Jerry Garcia would have been 74 years old today. In the most perfect of worlds, he’d still be alive and I’d be holding an invitation to his birthday party. Instead I’m paying homage, raising a pint in his honor and thinking back to some of the best Jerry moments outside the Grateful Dead.
Jerry and David Grisman formed this band in 1973 with Peter Rowan, John Kahn, and Vassar Clements. The short-lived super group turned many young people onto bluegrass, myself included. Their version of “White Dove” holds some of my favorite Jerry vocals.
I think it’s safe to say this was his most important and active side project. There were 790 known performances full of blues, folk, country, jazz, rhythm and blues, reggae, and American roots music. The band’s shows at the Flynn Theater in Burlington on 12/6/83 rank near the top for me.
It was April 21, 1982. Jerry joined with John Kahn for one of their first shows as an acoustic duo and I was fortunate enough to be there. If I close my eyes and let my ears wander, I can still hear the encore. Listen along with this version of the song from 1986.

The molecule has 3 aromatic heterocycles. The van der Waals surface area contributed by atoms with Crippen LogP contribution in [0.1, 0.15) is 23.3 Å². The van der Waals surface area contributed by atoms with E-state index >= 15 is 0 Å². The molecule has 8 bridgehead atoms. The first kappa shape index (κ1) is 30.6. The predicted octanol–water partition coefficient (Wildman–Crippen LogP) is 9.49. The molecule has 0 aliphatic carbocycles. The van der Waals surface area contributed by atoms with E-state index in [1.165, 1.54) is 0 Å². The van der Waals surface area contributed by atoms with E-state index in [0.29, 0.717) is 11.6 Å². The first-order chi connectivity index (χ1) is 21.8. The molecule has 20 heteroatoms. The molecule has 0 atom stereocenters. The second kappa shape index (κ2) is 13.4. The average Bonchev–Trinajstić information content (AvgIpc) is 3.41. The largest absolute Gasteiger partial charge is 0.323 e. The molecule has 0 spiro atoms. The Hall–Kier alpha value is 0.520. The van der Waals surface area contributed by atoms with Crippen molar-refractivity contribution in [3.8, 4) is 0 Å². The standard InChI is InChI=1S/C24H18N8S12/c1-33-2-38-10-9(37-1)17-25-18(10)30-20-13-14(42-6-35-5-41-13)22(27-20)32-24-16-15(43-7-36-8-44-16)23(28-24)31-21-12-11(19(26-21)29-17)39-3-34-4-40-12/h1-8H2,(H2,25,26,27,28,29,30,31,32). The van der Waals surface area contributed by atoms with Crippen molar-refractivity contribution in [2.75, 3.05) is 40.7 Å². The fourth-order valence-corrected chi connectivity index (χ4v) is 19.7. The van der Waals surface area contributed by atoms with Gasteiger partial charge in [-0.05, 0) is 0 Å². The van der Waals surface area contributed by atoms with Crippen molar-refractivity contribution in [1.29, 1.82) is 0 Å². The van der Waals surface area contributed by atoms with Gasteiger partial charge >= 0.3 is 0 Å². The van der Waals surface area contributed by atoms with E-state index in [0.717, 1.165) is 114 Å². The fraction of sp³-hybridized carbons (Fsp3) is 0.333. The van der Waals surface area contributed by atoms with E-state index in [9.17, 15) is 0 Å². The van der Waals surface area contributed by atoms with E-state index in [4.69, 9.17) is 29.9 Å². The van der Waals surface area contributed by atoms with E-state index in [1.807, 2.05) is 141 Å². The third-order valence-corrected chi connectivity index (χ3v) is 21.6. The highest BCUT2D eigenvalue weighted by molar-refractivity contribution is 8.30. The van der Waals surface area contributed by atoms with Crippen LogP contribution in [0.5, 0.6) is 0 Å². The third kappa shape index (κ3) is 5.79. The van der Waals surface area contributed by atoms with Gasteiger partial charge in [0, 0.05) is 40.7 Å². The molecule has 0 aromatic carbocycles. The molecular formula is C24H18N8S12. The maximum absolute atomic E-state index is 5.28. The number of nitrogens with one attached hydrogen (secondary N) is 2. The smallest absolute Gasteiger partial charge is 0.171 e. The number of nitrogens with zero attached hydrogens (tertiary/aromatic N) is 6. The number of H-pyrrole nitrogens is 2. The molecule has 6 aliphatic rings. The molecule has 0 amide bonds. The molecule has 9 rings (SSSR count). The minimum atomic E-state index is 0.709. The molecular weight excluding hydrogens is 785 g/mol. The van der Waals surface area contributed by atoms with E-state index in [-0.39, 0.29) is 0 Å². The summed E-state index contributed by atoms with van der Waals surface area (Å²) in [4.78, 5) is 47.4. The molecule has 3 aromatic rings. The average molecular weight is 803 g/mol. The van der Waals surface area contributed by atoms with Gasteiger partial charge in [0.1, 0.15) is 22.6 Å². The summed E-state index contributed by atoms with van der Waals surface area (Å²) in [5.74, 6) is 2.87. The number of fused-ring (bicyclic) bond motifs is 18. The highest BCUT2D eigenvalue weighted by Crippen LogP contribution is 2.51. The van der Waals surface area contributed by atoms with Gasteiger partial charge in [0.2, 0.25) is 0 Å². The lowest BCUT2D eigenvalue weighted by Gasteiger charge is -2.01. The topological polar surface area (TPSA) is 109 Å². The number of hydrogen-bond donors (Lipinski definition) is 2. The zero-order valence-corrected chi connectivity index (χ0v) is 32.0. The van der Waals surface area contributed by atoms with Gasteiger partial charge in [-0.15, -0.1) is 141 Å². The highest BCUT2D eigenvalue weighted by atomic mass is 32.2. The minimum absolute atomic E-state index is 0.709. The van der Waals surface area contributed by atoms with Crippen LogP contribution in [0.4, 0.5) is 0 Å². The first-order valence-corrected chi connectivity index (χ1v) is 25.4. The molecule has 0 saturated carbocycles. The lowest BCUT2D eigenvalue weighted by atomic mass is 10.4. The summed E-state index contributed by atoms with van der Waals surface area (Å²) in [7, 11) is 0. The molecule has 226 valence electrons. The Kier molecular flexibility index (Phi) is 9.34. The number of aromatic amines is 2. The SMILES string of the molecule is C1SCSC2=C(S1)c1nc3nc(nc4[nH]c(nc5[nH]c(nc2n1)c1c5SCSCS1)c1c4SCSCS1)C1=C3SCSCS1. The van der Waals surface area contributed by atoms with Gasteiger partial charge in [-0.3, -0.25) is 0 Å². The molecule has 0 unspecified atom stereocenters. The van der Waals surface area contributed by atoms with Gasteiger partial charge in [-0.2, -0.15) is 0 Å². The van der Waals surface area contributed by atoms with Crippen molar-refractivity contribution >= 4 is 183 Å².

People always think of Johnny Cash when it comes to live music in a prison, but Jerry and John gave the Man in Black a run for his money with their performance at this maximum security prison back in May of 1982.
Three months after his diabetic coma in 1986, Jerry stepped out of his limo for a show at The Stone. I was there early, waiting to see him. He walked from his car to the side gate, looked around, and asked, “Who invited all you people down here anyways?” We made eye contact for only a second, but what a second it was.
Check out the full setlist.
For a two-week run on Broadway in 1987, the Jerry Garcia Acoustic Band played a set before the Jerry Garcia Band took the stage. Yes – you read that right. Jerry opened for Jerry.
The Bluegrass buddies lost touch after their “Old & In the Way” days. Thankfully they reunited in 1990 and, as musicians do, they got back to playing, recording, and performing.
For this side project, Garcia paired up with long-time friend and keyboardist, Merl Saunders. They played over 250 shows together, and their “Live at the Keystone” sets have become must-haves for any Deadhead. Myself included.
There’s so much to love about Jerry the musician, but I can’t begin to tell you how cool it was to learn about Jerry the person. I knew he was a film buff and filmmaker, but until I saw him on AMC in 1995, I had no idea that Abbott and Costello changed his life.
Jerry touched our hearts and minds with his music. If you were lucky enough, he touched your belly with his cooking. What I wouldn’t give to sit down with Jerry and scoop some Cherry Garcia on top of his Bundt Wedges.
Happy birthday, Jerry.
You may be gone, but you continue to be the inspiration that moves me brightly.
- Jay King (@benandjerrys)